MCLGs represent the maximum level of a contaminant in drinking water at which no known or anticipated adverse effect on human health would occur, factoring in an adequate margin of safety. MCLGs are established based solely on public health, and do not consider the limits of detection or treatment technologies. By contrast, the enforceable MCLs represents the “maximum permissible level of a contaminant in water which is delivered to any user of a public water system.” 42 U.S.C. § 300f(3). Under the SDWA, the MCL must be set at the level that is as close as possible to the MCLG, while factoring in the types of treatment technology that may be available as well evaluating the costs and benefits. See 42 U.S.C. § 300g-1. EPA’s MCLs and MCLGs in the new regulations are as follows:

PFAS Chemical

Enforceable Maximum Contaminant Level (MCL)

Maximum Contaminant Level Goal (MCLG)


4.0 ppt



4.0 ppt



10 ppt

10 ppt


10 ppt

10 ppt

HFPO-DA (or GenX chemicals)

10 ppt

10 ppt

A mixture of two or more of the following: PFNA, PFHxS, HFPO-DA, and PFBS

Hazard Index of 1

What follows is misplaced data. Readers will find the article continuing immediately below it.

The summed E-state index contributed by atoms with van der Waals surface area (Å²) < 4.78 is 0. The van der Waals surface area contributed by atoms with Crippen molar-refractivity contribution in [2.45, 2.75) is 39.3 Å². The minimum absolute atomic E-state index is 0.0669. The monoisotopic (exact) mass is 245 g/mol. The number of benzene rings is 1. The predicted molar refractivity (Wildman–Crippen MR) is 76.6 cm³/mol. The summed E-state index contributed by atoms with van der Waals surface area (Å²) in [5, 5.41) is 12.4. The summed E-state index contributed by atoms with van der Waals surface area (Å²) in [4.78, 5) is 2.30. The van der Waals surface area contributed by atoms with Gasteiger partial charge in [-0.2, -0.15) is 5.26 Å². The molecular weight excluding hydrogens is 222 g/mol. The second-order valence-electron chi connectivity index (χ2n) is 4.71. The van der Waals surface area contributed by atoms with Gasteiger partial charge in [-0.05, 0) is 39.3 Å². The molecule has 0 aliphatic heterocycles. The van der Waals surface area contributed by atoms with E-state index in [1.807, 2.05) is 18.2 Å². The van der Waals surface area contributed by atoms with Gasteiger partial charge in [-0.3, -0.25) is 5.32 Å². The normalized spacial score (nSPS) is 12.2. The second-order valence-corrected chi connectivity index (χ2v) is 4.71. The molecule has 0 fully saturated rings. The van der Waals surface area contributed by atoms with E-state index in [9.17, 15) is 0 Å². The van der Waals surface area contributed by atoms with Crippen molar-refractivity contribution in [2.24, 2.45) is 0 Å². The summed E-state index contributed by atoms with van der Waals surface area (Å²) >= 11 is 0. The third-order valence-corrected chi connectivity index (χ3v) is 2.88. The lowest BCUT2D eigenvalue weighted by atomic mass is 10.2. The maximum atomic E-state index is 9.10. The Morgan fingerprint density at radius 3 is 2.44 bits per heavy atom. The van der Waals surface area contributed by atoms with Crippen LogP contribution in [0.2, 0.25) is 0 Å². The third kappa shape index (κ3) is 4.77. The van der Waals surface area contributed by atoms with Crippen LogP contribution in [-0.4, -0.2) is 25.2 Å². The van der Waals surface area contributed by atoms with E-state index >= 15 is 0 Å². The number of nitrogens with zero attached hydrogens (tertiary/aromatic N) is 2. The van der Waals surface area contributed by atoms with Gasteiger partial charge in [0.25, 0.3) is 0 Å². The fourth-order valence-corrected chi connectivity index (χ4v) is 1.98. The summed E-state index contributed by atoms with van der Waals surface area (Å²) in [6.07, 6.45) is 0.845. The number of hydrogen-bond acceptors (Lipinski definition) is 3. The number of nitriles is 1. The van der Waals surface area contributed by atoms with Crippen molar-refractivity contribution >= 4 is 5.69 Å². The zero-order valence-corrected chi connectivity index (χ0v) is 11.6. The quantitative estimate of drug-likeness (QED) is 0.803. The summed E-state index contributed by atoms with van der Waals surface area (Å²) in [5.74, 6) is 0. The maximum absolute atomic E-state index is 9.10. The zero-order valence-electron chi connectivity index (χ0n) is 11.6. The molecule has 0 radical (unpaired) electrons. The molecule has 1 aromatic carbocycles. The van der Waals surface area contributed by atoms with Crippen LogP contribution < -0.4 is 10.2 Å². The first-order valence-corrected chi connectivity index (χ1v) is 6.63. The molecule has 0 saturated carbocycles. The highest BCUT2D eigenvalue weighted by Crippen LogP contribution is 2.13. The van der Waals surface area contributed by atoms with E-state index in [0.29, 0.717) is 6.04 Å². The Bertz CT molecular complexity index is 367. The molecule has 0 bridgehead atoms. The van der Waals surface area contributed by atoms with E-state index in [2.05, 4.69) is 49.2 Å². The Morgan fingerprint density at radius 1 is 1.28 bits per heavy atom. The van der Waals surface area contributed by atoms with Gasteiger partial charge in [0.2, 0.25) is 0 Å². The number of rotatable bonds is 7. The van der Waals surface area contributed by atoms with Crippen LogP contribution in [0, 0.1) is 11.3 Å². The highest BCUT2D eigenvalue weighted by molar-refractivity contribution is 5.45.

Hazard Index of 1

Public Water Systems have five years to comply with the MCLs. In addition to establishing these standards, EPA’s final rule imposes other requirements on public water system operators, including (a) PFAS monitoring requirements, (b) a requirement to notify the public if monitoring detects PFAS levels that exceed the MCLs after 2029, and (c) a requirement for public water systems to install PFAS treatment systems or take other actions to reduce the levels of these PFAS if they exceed the MCLs.

Notably, the standards set by the EPA in the final rule go beyond the proposed rule by establishing individual MCLs for PFNA, PFHxS and HFPO-DA; the proposed rule only included them in the Hazard Index standard for a mixture of these PFAS. To support implementation of the new rule, the EPA also announced $1 billion in new funding for implementing PFAS testing and treatment at public water systems, and to help owners of private wells in addressing PFAS contamination.

Ramifications of the New PFAS MCLs